NAMB’s approach to church planting near military communities

By Endel Lee

Pumping deep from the heart of NAMB’s vision these days is a desire to push back lostness in North America and across the globe. Military Service members and their families are one of a few groups that crisscross numerous points, multiple dots on a map which relate to the full scope of this vision. For about 2 years now, NAMB’s leadership has been supporting an emerging thrust in pushing back darkness by developing a strategy to ensure there is a significant Gospel presence near every United States military installation: • 275 military installations in the Homeland and over 125 Overseas • 50% of military personnel serve in 5 states = CA, GA, NC, TX, VA • 80% of military personnel now live off-base in the surrounding communities

Just One Dot

Just one dot on the Church Planting near Military Communities (CPMC) Vision Map can represent thousands of military personnel and family members. These families encounter an often nomadic lifestyle as they move from place to place and have unique needs related to forming strong spiritual roots.

Military people also bring an incredible reservoir of leadership, tested resiliency and core values that can help ignite efforts surrounding a new church plant.

• 93K at Joint Base Lewis-McChord, Tacoma, WA • 86K at Navy Bases near San Diego, CA • 79K at USMC Camp Pendleton, Oceanside, CA • 49K at Army Base, Fort Drum, near Syracuse, NY • 23K at Nellis Air Force Base, Las Vegas, NV

Dot to Dot to Dot to . . .

One of my key responsibilities as the National Catalyst for CPMC is assisting SBC churches in developing a network of cooperating relationships among existing churches, military chaplains, para-church organizations, and those who are skilled in recent church planting movement practices in order to meet the spiritual needs of people serving in the military. A primary focus for these supporting initiatives is helping military members and their family members make the wonderful discovery of knowing Christ as their personal Savior and Lord. Helping connect the spiritual dots with individuals produces a synergistic pull among them to form a cluster of dots which can emerge as a new church . . . a new church that becomes a fresh launching point to extend the impact of spiritual growth and disciple making to another, and then another, and then another group of people! One military member recently referred to this dynamic as “the traveling church.” What we hope to see evolve from this kind of intentional movement in 5, 10, 20 years — is a group of Christian believers, connected by their military identity, culture, unique needs, superb capabilities, and love for God – who serve God and country to the full measure as they go to and fro about the earth.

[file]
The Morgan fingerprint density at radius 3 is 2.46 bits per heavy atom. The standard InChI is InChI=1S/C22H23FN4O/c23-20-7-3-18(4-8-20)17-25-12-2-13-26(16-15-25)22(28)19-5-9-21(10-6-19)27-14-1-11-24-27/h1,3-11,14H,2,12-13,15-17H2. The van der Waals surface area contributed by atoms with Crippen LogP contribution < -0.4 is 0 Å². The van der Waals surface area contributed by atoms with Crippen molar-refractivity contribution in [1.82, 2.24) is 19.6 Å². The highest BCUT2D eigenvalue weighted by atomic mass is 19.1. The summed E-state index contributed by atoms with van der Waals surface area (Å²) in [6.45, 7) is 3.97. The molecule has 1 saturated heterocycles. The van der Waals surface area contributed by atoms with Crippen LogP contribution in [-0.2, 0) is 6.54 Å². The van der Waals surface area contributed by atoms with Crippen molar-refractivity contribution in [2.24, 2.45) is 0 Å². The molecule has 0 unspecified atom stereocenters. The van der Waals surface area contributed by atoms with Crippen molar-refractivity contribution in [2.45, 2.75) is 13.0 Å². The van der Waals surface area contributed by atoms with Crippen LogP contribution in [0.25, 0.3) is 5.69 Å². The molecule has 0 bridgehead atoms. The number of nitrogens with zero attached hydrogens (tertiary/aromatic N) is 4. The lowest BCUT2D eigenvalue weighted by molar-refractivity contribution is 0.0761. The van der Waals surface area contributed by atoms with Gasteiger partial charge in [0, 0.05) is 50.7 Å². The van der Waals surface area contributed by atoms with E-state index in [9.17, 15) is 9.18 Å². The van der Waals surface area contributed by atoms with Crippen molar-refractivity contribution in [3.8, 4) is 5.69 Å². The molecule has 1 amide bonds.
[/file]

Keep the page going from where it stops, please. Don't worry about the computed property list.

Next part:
From Dotology to Doxology

The transitions and transportings associated with military service create a constant flow of opportunities to meet new people and often encounter them again in new settings. Just this week I found myself standing in a local eatery near a military installation and suddenly was involved in an instant reunion with my first commanding officer (from 33 years ago) and a marine officer friend who was preparing to move near my current Reserve assignment. In this triad of personal connections, I was able to shift the conversation in a spiritual direction and then offered to pray for both of these men in their newest ventures connected with the military. One of them I hope to refer and connect with a recent church plant where his new home will be in Virginia. Having a consistent spiritual platform to connect with, recharge, retool and from which to redeploy spiritually will invigorate and strengthen military believers to be the personification of Christ in some of the toughest places, in some of the toughest situations and among some of the finest leaders in the world.

The potential encompassed in this strategic network formed by just finding and connecting these spiritual dots near military communities will illumine a path to eternity for many to the glory of God.

I can hardly wait to find myself in heaven standing next to a person who says to me, I came to Christ as a result of those who had enough faith to invest via prayer, financial support and even came to the dot that was my military duty station to make sure I knew about Jesus Christ and found the way to follow the Warrior called Yahweh (Exodus 15:3, John 14:6). May God’s vision become our mission and the focal point of our efforts as we connect the dots on pushing back lostness across North America by planting dynamic, growing churches near all our U. S. military installations. For more information on NAMB’s approach to Church Planting near Military Communities, see:

Published July 7, 2015

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